After Desert Oasis pulled out a victory against Chaparral a few weeks back, Diamondbacks coach Brant Smith mentioned he had tutored LeBron James when the NBA legend was an incoming freshman at St. Vincent-St. Mary High School in Akron, Ohio.
I was so focused on the exciting finish that a factoid I would normally have found interesting didn’t totally register.
Later, it occurred I might even have given the coach the short shrift about having had a brush with greatness.
Smith, a 1991 graduate of St. V., as it is commonly called in the Rust Belt, was teaching and coaching at the school and worked with James in a summer training program shortly before accepting a teaching position at Buchtel High, an Akron public school.
“I had him in the weight room and summer physical education class — when he came into St. Vincent-St. Mary, he was a string bean,” Smith recalled. “All-around great kid … respectful of all adults. He bought into lifting weights and doing all the things to become great.
“Obviously, the proof is in the pudding.”
Be like Gronk
Initially, Smith said James was destined to be every bit the football star that Maurice Clarett was at Warren G. Harding High in Youngstown and then at Ohio State. LeBron broke into the St. V. lineup late during his freshman year and, after a growth spurt, began to attract attention from Ohio State as well as Florida State, Notre Dame, Florida and Southern California.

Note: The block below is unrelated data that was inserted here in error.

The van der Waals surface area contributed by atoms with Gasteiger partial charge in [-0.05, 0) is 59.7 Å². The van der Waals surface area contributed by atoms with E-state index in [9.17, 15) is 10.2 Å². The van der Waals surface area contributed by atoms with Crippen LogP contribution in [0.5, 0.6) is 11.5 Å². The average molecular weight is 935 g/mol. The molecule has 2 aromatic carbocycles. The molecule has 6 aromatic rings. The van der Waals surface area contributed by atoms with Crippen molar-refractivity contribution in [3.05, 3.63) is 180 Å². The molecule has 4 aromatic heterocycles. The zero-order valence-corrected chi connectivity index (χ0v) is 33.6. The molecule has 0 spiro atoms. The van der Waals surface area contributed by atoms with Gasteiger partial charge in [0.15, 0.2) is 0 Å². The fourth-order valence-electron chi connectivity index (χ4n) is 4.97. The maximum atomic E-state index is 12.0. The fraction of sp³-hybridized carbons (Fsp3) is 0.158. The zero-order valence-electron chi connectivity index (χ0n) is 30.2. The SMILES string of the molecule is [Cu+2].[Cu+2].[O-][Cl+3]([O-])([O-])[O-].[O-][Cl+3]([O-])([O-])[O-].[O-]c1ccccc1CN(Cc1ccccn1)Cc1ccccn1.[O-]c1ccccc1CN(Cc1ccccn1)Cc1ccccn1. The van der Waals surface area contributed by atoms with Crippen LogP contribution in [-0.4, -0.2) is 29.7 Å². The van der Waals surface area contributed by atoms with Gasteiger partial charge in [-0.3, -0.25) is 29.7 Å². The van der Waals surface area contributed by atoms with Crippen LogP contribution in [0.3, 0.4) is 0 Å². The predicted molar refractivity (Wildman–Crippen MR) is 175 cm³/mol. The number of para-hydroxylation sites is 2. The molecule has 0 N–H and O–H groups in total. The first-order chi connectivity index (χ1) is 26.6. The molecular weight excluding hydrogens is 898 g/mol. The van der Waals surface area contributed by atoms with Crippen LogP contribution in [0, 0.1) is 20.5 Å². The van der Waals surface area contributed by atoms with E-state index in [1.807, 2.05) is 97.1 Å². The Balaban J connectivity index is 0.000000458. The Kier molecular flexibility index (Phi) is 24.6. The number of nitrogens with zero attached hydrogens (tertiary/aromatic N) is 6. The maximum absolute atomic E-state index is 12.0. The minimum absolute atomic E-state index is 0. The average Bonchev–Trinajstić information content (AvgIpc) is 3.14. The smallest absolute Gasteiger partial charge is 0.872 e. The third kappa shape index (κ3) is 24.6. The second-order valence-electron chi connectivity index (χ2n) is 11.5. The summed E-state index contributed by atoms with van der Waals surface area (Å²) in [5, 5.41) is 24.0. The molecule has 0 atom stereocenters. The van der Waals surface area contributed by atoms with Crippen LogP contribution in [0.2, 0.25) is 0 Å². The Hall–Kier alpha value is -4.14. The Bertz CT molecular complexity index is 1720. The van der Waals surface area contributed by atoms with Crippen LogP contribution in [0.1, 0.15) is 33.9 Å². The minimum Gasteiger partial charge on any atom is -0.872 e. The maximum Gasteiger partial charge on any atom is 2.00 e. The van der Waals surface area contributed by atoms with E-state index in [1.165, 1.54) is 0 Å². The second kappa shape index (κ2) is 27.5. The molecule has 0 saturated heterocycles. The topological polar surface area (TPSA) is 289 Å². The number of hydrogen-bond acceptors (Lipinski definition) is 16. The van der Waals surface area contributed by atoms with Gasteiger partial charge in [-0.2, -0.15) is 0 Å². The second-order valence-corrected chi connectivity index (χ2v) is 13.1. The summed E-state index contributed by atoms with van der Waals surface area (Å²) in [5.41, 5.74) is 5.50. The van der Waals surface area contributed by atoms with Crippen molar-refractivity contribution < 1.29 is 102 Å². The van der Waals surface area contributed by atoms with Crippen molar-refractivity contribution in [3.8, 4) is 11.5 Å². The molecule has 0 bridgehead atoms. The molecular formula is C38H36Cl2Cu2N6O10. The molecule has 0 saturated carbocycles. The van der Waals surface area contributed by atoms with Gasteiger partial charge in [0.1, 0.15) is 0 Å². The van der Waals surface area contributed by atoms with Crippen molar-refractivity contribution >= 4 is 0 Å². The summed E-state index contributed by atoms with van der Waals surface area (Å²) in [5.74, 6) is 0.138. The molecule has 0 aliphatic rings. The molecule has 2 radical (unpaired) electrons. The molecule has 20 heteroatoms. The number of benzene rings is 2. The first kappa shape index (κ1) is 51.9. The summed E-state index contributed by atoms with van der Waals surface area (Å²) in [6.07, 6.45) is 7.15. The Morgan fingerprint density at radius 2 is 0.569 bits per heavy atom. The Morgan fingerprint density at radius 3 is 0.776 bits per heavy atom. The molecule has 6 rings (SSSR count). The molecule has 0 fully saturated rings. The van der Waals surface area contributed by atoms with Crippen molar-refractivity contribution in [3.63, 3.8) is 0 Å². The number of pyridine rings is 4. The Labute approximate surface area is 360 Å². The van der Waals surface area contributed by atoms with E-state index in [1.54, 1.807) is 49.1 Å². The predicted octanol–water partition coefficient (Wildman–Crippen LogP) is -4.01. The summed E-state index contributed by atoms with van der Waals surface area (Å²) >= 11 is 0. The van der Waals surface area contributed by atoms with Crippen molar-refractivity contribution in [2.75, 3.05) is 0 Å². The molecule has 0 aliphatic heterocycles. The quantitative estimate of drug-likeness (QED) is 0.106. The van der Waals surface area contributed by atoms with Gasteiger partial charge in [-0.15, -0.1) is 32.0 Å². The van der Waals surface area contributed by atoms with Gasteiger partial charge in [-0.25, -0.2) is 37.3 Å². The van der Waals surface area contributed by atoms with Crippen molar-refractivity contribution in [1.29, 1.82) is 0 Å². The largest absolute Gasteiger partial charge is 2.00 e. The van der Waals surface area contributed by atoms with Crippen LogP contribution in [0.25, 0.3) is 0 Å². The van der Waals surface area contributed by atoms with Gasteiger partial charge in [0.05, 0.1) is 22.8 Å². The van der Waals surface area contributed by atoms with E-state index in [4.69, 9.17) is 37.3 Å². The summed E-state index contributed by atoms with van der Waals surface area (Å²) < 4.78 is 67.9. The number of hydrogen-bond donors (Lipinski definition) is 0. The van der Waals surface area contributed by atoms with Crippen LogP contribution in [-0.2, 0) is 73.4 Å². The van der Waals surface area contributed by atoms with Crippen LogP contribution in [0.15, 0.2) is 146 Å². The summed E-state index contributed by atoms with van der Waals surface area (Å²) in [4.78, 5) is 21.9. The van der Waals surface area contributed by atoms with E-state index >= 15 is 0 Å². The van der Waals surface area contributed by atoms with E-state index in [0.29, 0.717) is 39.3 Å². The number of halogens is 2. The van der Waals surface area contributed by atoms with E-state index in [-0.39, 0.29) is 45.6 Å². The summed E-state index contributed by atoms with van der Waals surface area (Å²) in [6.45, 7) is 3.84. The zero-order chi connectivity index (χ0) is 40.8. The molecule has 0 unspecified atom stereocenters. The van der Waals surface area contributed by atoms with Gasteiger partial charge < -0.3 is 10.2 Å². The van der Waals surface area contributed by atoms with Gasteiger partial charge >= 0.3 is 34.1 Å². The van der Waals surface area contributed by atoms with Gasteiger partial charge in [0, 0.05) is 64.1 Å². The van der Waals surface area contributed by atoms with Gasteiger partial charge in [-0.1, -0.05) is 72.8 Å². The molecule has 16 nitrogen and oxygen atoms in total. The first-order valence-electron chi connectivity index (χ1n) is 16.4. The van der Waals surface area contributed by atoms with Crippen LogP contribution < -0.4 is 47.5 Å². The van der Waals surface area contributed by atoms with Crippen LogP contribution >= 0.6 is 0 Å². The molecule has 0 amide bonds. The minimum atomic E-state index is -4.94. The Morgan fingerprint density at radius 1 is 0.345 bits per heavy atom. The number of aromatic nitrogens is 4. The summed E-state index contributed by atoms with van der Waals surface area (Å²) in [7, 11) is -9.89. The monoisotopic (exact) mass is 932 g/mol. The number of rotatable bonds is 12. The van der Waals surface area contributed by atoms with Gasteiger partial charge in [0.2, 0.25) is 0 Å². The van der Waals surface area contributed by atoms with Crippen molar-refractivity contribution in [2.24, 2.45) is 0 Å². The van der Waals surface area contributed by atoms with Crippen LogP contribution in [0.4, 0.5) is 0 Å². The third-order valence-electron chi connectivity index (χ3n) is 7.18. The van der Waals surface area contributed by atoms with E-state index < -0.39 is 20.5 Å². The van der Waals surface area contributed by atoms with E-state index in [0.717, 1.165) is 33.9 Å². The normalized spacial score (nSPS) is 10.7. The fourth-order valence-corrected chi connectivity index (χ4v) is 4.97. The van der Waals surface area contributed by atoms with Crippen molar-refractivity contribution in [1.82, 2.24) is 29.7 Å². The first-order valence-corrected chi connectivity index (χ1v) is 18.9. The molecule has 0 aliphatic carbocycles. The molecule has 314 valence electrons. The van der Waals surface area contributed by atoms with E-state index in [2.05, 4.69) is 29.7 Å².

James played two full high school seasons before taking his talents exclusively to the basketball court and becoming Akron’s greatest export since a set of all-season radials produced at the Goodyear Tire & Rubber Company. He still ranks among the St. Vincent-St. Mary career leaders in receptions with 99 and touchdowns with 27.
One NFL general manager said James could have been one of the league’s all-time great tight ends had he not quit football over concerns of getting injured. But as Matt McDonald, a quarterback at St. V. during James’ final football season, told Bleacher Report: “He’s not the guy that’s going to get hurt. It’s the guys he’s going against.”
James’ football prowess was such that he was offered tryouts by the Dallas Cowboys and Seattle Seahawks during the NBA’s 2011 lockout. He was 26 at the time and intrigued by the possibility of moonlighting in the NFL.
“I definitely thought about it,” James told Peyton and Eli Manning during an ESPN2 “Monday Night Football” telecast in late September. “I still got the jersey they sent me … I wanted to be a red-zone specialist, like (Rob Gronkowski).”
James told the Mannings he was confident he would have made either squad, or his (near) hometown team, the Cleveland Browns, had he tried out.
While still in high school, the man-child who would be King was anointed “The Chosen One” by Sports Illustrated for a cover story. A few years later, the magazine called Las Vegas’ Bryce Harper “Baseball’s Chosen One” for a similar piece.
Smith said the comparison between the two is apropos, given Harper was a fullback and linebacker before he began hitting mammoth home runs over trees and onto distant streets beyond the Las Vegas High School diamond.
This week, Desert Oasis will be a huge underdog against Silverado in a showdown for the Class 4A Desert League regular-season title, though Smith thinks the passing arm of quarterback Tyler Stott gives the Diamondbacks a “puncher’s chance.”
Stott, the nephew of former UNLV quarterback Derek Stott, twice has thrown seven touchdown passes in a game this season. The night I saw him against Chaparral, he completed 28 of 43 passes for 416 yards and five TDs.
Unlike his coach’s former pupil, almost all of his receivers are little guys. Smith was asked how many yards Stott might accumulate if he had a target that stands 6 feet, 9 inches and weighs 250 pounds.
“Probably a million,” he said.